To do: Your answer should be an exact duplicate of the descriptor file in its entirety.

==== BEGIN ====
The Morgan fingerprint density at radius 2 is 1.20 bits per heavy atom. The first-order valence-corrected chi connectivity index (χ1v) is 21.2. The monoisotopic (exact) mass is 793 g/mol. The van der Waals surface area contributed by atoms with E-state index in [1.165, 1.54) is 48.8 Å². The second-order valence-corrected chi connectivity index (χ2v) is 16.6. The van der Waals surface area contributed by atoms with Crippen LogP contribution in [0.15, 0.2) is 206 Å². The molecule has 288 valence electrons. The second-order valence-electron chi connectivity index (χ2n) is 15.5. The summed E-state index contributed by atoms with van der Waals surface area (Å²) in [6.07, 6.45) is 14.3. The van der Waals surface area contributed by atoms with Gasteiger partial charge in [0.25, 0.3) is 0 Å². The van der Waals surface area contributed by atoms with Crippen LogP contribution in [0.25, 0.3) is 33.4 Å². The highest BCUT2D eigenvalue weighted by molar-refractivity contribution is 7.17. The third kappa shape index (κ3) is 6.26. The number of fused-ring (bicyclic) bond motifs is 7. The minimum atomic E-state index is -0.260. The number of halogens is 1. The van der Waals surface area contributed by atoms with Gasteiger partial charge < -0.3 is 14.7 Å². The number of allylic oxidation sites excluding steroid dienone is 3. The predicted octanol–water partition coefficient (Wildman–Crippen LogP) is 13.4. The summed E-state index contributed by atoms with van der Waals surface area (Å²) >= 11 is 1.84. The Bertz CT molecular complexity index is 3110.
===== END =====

The Morgan fingerprint density at radius 2 is 1.20 bits per heavy atom. The first-order valence-corrected chi connectivity index (χ1v) is 21.2. The monoisotopic (exact) mass is 793 g/mol. The van der Waals surface area contributed by atoms with E-state index in [1.165, 1.54) is 48.8 Å². The second-order valence-corrected chi connectivity index (χ2v) is 16.6. The van der Waals surface area contributed by atoms with Crippen LogP contribution in [0.15, 0.2) is 206 Å². The molecule has 288 valence electrons. The second-order valence-electron chi connectivity index (χ2n) is 15.5. The summed E-state index contributed by atoms with van der Waals surface area (Å²) in [6.07, 6.45) is 14.3. The van der Waals surface area contributed by atoms with Gasteiger partial charge in [0.25, 0.3) is 0 Å². The van der Waals surface area contributed by atoms with Crippen LogP contribution in [0.25, 0.3) is 33.4 Å². The highest BCUT2D eigenvalue weighted by molar-refractivity contribution is 7.17. The third kappa shape index (κ3) is 6.26. The number of fused-ring (bicyclic) bond motifs is 7. The minimum atomic E-state index is -0.260. The number of halogens is 1. The van der Waals surface area contributed by atoms with Gasteiger partial charge < -0.3 is 14.7 Å². The number of allylic oxidation sites excluding steroid dienone is 3. The predicted octanol–water partition coefficient (Wildman–Crippen LogP) is 13.4. The summed E-state index contributed by atoms with van der Waals surface area (Å²) >= 11 is 1.84. The Bertz CT molecular complexity index is 3110.